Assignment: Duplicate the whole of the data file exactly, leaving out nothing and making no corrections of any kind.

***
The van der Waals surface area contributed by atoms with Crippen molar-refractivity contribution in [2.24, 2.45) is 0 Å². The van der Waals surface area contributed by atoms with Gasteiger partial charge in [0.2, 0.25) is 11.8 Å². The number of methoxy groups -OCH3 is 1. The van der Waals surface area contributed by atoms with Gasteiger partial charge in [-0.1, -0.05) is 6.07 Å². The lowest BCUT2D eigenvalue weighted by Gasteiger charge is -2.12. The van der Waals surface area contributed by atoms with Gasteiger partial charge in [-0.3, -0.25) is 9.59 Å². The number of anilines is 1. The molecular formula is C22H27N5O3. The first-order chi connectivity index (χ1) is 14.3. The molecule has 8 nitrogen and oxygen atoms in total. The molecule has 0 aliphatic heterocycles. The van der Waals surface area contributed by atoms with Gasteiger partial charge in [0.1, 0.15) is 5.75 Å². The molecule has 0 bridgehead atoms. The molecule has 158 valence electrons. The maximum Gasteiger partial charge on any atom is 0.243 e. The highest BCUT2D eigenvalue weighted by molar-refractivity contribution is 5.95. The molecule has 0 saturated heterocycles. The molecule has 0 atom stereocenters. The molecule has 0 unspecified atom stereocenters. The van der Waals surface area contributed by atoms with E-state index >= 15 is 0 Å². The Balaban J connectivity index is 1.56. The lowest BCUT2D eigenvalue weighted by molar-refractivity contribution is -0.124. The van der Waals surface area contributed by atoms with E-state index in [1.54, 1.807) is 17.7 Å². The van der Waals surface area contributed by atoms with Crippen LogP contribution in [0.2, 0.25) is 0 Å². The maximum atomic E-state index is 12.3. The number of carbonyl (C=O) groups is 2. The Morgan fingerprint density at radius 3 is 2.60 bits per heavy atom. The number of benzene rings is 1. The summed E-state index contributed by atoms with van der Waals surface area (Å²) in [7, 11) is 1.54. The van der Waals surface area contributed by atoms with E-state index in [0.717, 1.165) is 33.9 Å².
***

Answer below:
The van der Waals surface area contributed by atoms with Crippen molar-refractivity contribution in [2.24, 2.45) is 0 Å². The van der Waals surface area contributed by atoms with Gasteiger partial charge in [0.2, 0.25) is 11.8 Å². The number of methoxy groups -OCH3 is 1. The van der Waals surface area contributed by atoms with Gasteiger partial charge in [-0.1, -0.05) is 6.07 Å². The lowest BCUT2D eigenvalue weighted by Gasteiger charge is -2.12. The van der Waals surface area contributed by atoms with Gasteiger partial charge in [-0.3, -0.25) is 9.59 Å². The number of anilines is 1. The molecular formula is C22H27N5O3. The first-order chi connectivity index (χ1) is 14.3. The molecule has 8 nitrogen and oxygen atoms in total. The molecule has 0 aliphatic heterocycles. The van der Waals surface area contributed by atoms with Gasteiger partial charge in [0.1, 0.15) is 5.75 Å². The molecule has 0 bridgehead atoms. The molecule has 158 valence electrons. The maximum Gasteiger partial charge on any atom is 0.243 e. The highest BCUT2D eigenvalue weighted by molar-refractivity contribution is 5.95. The molecule has 0 saturated heterocycles. The molecule has 0 atom stereocenters. The molecule has 0 unspecified atom stereocenters. The van der Waals surface area contributed by atoms with E-state index >= 15 is 0 Å². The Balaban J connectivity index is 1.56. The lowest BCUT2D eigenvalue weighted by molar-refractivity contribution is -0.124. The van der Waals surface area contributed by atoms with E-state index in [1.54, 1.807) is 17.7 Å². The van der Waals surface area contributed by atoms with Crippen LogP contribution in [0.2, 0.25) is 0 Å². The maximum atomic E-state index is 12.3. The number of carbonyl (C=O) groups is 2. The Morgan fingerprint density at radius 3 is 2.60 bits per heavy atom. The number of benzene rings is 1. The summed E-state index contributed by atoms with van der Waals surface area (Å²) in [7, 11) is 1.54. The van der Waals surface area contributed by atoms with E-state index in [0.717, 1.165) is 33.9 Å².